With an estimated population of 645,000 the Baltimore Department of Health estimates that there are 60,000 drug addicts, with as many as 48,000 of them hooked on heroin. Beyond that federal report released last month puts the number of heroin addicts alone at 60,000. This astounding number goes to show why experts are now viewing Baltimore as the heroin capital in America. The heroin infestation in Baltimore is so acute that the federal government has designated Baltimore part of what it calls a High Intensity Drug Trafficking Area, making it eligible for special federal assistance to local police forces while trying to combat the rising population of addicts in the area.

The director of the Washington/Baltimore HIDTA program Tom Carr says the heroin epidemic in Baltimore dates back to the 1950s and is now an engrained part of the city’s culture. The Washington/Baltimore HIDTA program is Carr a joint federal, state and local effort to confront the heroin outbreak head-on.

“It’s an old ‘heroin town’. There is an appetite for heroin in Baltimore … It’s accepted by all too many people down there as something that’s normal behavior,” Carr included in a recent statement addressing the issue.

“It’s almost a rite of passage for some,” he adds, noting that heroin habits are often passed down from generation to generation.

Purer, Stronger, More Deadly

One in every 10 residents of the city of Baltimore snorts, smokes, or more commonly heats and then injects the white powder with a needle, and according to a February report by the HIDTA the heroin found in Baltimore is significantly more potent than the heroin sold in many other areas of the country.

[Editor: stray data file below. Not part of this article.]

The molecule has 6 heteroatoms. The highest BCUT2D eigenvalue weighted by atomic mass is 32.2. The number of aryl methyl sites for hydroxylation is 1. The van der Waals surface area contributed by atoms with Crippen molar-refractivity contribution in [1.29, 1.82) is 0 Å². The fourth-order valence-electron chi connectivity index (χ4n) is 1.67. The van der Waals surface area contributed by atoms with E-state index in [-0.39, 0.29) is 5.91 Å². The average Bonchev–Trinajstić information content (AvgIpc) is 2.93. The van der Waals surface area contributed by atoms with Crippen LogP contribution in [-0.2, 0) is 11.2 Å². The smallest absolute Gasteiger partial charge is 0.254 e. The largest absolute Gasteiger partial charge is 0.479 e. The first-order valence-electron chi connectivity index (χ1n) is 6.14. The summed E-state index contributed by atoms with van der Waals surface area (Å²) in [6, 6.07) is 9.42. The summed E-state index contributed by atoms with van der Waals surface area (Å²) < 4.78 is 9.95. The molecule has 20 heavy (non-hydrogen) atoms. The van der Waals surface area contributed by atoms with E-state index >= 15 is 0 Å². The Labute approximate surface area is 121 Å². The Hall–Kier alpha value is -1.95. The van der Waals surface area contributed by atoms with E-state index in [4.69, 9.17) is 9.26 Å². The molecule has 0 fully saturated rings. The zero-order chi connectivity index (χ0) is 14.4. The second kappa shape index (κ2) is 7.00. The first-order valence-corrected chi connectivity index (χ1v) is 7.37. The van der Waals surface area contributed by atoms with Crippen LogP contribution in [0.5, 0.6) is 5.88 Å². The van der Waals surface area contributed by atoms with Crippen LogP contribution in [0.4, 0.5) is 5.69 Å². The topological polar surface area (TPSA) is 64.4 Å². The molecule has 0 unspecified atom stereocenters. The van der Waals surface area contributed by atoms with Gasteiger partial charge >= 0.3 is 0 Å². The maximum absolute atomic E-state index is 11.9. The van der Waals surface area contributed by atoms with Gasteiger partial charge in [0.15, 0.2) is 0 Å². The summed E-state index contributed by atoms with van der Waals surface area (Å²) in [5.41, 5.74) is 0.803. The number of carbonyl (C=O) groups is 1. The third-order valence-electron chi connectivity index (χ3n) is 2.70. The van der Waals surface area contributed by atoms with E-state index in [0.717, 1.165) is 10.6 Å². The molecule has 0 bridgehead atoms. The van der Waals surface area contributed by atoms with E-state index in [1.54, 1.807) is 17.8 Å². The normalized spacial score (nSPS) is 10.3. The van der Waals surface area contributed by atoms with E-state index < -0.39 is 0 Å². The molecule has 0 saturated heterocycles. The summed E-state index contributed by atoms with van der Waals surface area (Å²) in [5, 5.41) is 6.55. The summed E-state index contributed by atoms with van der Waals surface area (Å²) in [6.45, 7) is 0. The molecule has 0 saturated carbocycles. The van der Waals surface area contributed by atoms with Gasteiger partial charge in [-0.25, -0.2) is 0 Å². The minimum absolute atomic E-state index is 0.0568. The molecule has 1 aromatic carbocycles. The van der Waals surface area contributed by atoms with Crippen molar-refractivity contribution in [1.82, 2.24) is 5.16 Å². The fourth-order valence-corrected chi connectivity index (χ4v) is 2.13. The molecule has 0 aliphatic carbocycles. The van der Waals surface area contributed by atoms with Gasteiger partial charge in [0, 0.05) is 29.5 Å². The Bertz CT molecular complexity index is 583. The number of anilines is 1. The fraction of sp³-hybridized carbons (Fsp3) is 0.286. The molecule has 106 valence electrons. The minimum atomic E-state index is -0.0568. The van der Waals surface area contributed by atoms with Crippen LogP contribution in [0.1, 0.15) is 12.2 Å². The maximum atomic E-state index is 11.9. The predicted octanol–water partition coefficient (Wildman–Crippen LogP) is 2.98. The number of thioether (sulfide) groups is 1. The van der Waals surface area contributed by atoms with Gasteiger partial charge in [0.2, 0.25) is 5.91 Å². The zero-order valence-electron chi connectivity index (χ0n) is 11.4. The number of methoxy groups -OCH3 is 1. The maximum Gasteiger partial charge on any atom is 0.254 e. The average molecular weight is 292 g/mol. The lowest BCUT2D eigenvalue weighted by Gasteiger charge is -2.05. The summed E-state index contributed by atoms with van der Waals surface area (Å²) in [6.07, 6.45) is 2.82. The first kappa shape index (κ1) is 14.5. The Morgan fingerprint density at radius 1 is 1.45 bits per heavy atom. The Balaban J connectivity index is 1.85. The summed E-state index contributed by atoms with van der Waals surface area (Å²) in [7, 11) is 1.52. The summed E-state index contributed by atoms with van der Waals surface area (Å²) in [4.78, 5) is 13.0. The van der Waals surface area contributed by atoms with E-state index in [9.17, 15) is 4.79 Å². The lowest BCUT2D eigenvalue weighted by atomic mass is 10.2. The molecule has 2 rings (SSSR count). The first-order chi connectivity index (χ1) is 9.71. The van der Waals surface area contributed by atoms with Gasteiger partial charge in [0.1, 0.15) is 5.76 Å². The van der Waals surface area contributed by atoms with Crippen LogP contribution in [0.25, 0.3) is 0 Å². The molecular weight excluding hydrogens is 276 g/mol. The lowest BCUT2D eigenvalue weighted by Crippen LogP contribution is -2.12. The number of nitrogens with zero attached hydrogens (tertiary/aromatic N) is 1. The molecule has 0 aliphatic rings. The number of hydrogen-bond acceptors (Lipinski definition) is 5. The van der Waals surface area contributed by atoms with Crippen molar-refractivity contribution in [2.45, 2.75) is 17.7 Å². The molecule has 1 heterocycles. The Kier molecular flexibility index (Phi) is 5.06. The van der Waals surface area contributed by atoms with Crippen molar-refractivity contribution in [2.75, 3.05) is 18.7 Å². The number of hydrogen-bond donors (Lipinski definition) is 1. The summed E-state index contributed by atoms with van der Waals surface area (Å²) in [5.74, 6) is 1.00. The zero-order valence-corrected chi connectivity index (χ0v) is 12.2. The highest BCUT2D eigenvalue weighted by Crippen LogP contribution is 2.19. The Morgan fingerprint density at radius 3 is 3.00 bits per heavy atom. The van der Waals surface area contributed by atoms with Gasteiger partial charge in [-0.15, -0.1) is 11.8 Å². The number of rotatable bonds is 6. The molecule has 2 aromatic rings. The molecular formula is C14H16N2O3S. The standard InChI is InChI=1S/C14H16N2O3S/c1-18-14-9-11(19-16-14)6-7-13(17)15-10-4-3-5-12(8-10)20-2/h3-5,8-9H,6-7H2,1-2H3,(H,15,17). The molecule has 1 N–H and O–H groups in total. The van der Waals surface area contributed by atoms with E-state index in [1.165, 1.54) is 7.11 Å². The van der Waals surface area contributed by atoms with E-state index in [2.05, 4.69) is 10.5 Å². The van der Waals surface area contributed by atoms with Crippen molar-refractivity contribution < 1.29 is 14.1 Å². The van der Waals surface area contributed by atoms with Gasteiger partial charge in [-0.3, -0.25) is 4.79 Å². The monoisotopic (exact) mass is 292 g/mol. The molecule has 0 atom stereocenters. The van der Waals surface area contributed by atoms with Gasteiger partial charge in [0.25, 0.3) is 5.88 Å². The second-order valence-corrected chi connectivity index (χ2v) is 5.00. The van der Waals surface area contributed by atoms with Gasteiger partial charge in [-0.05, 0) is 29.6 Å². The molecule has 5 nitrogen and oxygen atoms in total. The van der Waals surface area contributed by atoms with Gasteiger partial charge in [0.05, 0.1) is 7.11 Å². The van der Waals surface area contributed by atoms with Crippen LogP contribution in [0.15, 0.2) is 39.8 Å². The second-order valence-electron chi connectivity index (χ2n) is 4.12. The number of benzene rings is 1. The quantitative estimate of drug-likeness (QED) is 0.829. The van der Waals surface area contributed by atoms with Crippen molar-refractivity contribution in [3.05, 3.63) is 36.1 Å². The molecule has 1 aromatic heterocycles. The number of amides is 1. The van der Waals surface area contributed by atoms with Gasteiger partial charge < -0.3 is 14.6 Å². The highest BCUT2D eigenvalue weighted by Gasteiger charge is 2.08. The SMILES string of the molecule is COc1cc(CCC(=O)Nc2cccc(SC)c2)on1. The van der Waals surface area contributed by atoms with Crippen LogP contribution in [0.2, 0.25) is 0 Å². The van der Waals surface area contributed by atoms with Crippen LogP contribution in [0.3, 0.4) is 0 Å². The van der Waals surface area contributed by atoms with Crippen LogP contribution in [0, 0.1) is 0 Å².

In the mid-1990s, Baltimore became a key East Coast distribution point for high purity South American heroin. Smuggled into the United States from Colombia, South American heroin is considerably more pure than its East Asian and Mexican counterparts. The fact that this heroin is so much more potent makes it more addictive and more deadly. There were 304 fatal heroin-related overdoses in Baltimore and the number of heroin-related hospital emergencies was very similar in the last year alone!

Now with the average price tag for this dangerous narcotic being quoted at about $100 to $120 per gram, combined with the higher potency, and with a noticeable increase in availability the reduced street price is fueling the Baltimore’s plague of heroin addiction by luring in new users more than ever. Many are fooled into thinking because the drug can be used by snorting or smoking it that it is safer than the traditional stigma of shooting the drug with needles, but this is absolutely not the case. Heroin consumed in any way is just as deadly.

Sadly, Baltimore may not be anywhere close to getting out of this epidemic just yet, and the Washington/Baltimore HIDTA program predicted in its February situation report, “The number of heroin addicts in Baltimore will continue to rise. However there is help locally for drug addiction treatment, as well as outside the city.

If they say that Baltimore, MD is now known as the ‘Heroin Capital of America’ than the popular opinion that South Florida is the ‘Recovery Capital of America’ should come as a relief to so many. While there is still plenty of reform and action that must be taken all over the country, it may be a fair assumption that some areas would be more conducive to building a foundation in recovery, as others are assumed to be more dangerous for addicts. If you or someone you love is struggling with substance abuse or addiction, please call toll-free 1-800-951-6135